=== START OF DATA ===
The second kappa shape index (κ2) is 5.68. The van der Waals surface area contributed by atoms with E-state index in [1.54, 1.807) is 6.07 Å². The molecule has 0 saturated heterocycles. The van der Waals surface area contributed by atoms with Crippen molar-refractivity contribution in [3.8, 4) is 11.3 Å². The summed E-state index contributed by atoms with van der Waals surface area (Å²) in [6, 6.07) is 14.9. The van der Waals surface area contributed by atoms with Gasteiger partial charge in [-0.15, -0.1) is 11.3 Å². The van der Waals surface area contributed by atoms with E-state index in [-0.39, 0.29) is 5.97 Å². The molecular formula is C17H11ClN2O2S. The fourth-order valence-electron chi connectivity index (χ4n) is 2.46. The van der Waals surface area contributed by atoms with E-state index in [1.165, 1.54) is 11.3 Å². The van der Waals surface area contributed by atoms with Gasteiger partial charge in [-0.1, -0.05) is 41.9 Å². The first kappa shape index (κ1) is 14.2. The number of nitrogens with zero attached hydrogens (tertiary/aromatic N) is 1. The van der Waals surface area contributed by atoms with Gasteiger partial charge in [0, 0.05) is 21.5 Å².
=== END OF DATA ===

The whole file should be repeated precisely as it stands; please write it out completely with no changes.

The second kappa shape index (κ2) is 5.68. The van der Waals surface area contributed by atoms with E-state index in [1.54, 1.807) is 6.07 Å². The molecule has 0 saturated heterocycles. The van der Waals surface area contributed by atoms with Crippen molar-refractivity contribution in [3.8, 4) is 11.3 Å². The summed E-state index contributed by atoms with van der Waals surface area (Å²) in [6, 6.07) is 14.9. The van der Waals surface area contributed by atoms with Gasteiger partial charge in [-0.15, -0.1) is 11.3 Å². The van der Waals surface area contributed by atoms with E-state index in [-0.39, 0.29) is 5.97 Å². The molecular formula is C17H11ClN2O2S. The fourth-order valence-electron chi connectivity index (χ4n) is 2.46. The van der Waals surface area contributed by atoms with E-state index in [1.165, 1.54) is 11.3 Å². The van der Waals surface area contributed by atoms with Gasteiger partial charge in [-0.1, -0.05) is 41.9 Å². The first kappa shape index (κ1) is 14.2. The number of nitrogens with zero attached hydrogens (tertiary/aromatic N) is 1. The van der Waals surface area contributed by atoms with Gasteiger partial charge in [0, 0.05) is 21.5 Å².